Least-squares reverse time migration with local Radon-based preconditioning

Gaurav Dutta, Matteo Giboli, Cyril Agut, Paul Williamson, Gerard T. Schuster

Research output: Contribution to journalArticlepeer-review

12 Scopus citations


Least-squares migration (LSM) can produce images with better balanced amplitudes and fewer artifacts than standard migration. The conventional objective function used for LSM minimizes the L2-norm of the data residual between the predicted and the observed data. However, for field-data applications in which the recorded data are noisy and undersampled, the conventional formulation of LSM fails to provide the desired uplift in the quality of the inverted image. We have developed a leastsquares reverse time migration (LSRTM) method using local Radon-based preconditioning to overcome the low signal-tonoise ratio (S/N) problem of noisy or severely undersampled data. A high-resolution local Radon transform of the reflectivity is used, and sparseness constraints are imposed on the inverted reflectivity in the local Radon domain. The sparseness constraint is that the inverted reflectivity is sparse in the Radon domain and each location of the subsurface is represented by a limited number of geologic dips. The forward and the inverse mapping of the reflectivity to the local Radon domain and vice versa is done through 3D Fourier-based discrete Radon transform operators. The weights for the preconditioning are chosen to be varying locally based on the relative amplitudes of the local dips or assigned using quantile measures. Numerical tests on synthetic and field data validate the effectiveness of our approach in producing images with good S/N and fewer aliasing artifacts when compared with standard RTM or standard LSRTM.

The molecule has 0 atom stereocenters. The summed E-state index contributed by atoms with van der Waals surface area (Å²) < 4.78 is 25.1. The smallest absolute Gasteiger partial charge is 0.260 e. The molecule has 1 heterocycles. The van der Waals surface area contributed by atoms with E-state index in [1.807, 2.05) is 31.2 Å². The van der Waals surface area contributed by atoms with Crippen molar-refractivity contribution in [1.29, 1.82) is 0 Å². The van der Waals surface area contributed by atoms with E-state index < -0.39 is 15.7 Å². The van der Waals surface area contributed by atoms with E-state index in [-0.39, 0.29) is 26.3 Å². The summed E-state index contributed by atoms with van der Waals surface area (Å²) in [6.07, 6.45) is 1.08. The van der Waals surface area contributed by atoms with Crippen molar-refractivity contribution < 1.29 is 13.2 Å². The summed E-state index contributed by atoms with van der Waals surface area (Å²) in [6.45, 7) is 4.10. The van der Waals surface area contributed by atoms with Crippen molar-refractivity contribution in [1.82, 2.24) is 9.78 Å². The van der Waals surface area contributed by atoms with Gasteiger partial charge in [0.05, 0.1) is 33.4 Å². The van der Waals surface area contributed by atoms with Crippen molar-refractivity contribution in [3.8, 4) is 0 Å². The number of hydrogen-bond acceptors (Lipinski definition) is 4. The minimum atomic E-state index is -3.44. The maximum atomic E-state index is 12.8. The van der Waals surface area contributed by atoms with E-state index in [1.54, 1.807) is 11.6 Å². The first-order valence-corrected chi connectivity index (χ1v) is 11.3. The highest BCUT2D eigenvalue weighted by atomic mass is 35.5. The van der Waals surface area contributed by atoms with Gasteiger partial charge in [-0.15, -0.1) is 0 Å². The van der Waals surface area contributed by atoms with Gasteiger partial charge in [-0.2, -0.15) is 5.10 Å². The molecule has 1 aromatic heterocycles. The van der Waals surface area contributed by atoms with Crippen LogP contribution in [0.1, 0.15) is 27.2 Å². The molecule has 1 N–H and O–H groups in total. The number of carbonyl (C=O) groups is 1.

Original languageEnglish (US)
Pages (from-to)S75-S84
Number of pages1
Issue number2
StatePublished - Mar 8 2017

Bibliographical note

KAUST Repository Item: Exported on 2020-10-01
Acknowledgements: G. Dutta would like to thank King Abdullah University of Science and Technology (KAUST) for funding his graduate studies. The authors are grateful to TOTAL E&P France for permission to publish this work. We also thank the associate editor K. Innanen and the three anonymous reviewers for their helpful comments and suggestions. The plots for this paper have been prepared using the Madagascar open-source software package.


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